Date and time:
May 13 at 7am PDT / 10am EDT / 4pm CET / 11pm JST
Live Stream: Zoom Webinar (https://zoom.us/j/92372127795)
Live questions and discussion: Slido (https://app.sli.do/event/yhwcrzt4)
Moderator: Oliver Brock (Technische Universität Berlin)
Panelists: Sergey Levine (UC Berkeley), Matt Mason(Carnegie Mellon University), Frank Park (Seoul National University), Maria Pozzi (University of Siena), Francisco Valero-Cuevas (University of Southern California)
Front Row Participants: Aude Billard, Tamim Asfour, Alberto Rodriguez, Danica Kragic, Ashish Deshpande,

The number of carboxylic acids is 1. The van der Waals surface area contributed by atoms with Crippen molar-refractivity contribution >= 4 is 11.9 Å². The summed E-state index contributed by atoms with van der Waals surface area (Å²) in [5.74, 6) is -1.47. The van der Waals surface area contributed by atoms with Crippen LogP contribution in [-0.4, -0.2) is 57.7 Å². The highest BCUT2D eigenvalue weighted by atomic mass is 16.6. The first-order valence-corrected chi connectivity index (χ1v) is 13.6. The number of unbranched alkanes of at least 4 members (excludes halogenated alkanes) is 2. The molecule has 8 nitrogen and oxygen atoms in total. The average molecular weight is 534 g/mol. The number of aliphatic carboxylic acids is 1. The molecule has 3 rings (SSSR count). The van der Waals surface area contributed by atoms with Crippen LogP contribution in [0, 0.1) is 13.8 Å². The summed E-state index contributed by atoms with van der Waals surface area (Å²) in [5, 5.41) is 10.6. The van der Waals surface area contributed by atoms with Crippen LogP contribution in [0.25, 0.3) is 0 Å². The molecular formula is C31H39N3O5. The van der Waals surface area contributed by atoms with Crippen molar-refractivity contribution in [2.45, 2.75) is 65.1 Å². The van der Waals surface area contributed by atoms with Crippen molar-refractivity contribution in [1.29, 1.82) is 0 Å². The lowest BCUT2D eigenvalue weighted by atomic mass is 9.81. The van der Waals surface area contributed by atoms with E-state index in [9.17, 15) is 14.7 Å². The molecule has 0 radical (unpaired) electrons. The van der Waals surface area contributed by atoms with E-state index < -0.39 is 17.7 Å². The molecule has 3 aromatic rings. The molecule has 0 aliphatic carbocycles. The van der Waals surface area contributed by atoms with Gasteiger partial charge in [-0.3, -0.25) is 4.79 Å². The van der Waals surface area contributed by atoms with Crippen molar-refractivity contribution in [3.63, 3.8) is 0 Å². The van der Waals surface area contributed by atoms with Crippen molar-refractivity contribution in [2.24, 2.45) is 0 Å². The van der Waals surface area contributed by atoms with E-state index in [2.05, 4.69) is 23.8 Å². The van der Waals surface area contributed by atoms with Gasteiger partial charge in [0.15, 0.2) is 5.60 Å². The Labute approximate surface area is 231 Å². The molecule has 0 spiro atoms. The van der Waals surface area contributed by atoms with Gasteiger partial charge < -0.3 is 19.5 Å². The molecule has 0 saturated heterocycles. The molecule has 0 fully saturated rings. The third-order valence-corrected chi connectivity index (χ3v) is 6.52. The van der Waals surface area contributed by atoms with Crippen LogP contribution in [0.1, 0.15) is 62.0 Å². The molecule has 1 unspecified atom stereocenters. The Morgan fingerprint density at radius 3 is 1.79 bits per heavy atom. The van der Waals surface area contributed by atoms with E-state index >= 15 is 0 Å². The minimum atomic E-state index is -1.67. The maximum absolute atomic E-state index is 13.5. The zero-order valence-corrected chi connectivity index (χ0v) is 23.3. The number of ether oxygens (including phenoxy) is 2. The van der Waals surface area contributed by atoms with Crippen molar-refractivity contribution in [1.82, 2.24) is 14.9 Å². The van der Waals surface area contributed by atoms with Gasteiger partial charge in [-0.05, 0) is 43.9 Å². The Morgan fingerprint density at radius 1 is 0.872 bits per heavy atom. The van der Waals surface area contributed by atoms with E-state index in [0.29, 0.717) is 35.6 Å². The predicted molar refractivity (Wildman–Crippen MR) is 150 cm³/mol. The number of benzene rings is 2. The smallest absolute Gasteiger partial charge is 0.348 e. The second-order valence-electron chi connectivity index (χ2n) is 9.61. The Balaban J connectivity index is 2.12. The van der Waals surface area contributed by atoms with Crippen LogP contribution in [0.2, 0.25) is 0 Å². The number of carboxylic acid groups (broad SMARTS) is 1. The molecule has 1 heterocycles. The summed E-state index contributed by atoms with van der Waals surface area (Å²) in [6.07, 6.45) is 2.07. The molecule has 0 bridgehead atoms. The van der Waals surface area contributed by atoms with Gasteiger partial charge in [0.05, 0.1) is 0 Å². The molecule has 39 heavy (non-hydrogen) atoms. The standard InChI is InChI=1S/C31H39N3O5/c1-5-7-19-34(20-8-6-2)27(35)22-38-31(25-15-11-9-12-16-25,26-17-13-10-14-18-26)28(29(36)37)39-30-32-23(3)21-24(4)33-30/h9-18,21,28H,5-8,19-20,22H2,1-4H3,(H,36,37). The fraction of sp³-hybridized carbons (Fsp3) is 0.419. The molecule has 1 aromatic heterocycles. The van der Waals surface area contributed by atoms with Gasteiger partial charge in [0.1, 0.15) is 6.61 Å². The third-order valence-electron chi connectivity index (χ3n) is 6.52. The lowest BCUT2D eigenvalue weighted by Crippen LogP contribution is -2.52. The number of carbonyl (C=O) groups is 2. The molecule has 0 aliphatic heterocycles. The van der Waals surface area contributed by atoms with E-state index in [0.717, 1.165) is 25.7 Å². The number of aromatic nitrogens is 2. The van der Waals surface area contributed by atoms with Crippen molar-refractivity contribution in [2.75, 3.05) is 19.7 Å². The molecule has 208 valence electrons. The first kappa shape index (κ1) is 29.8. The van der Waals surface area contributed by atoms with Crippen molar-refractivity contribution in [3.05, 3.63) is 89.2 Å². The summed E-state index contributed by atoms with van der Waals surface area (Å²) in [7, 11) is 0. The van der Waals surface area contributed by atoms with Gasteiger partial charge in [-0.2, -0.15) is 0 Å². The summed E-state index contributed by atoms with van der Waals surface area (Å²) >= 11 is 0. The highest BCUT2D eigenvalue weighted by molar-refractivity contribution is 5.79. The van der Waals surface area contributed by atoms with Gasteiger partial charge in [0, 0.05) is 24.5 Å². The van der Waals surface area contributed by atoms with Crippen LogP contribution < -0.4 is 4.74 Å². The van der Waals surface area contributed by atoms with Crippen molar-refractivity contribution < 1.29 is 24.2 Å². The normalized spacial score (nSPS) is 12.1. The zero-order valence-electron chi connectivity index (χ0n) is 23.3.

Title: The Future of Robotic Manipulation
Research in robotic manipulation has made tremendous progress in recent years. This progress has been brought about by researchers pursuing different, and possibly synergistic approaches. Prominent among them, of course, is deep reinforcement learning. It stands in opposition to more traditional, model-based approaches, which depend on models of geometry, dynamics, and contact. The advent of soft grippers and soft hands has led to substantial success, enabling many new applications of robotic manipulation. Which of these approaches represents the most promising route towards progress? Or should we combine them to push our field forward? How can we close the substantial gap between robotic and human manipulation capabilities? Can we identify and transfer principles of human manipulation to robots? These are some of the questions we will attempt to answer in this exciting panel discussion
Oliver Brock (Moderator)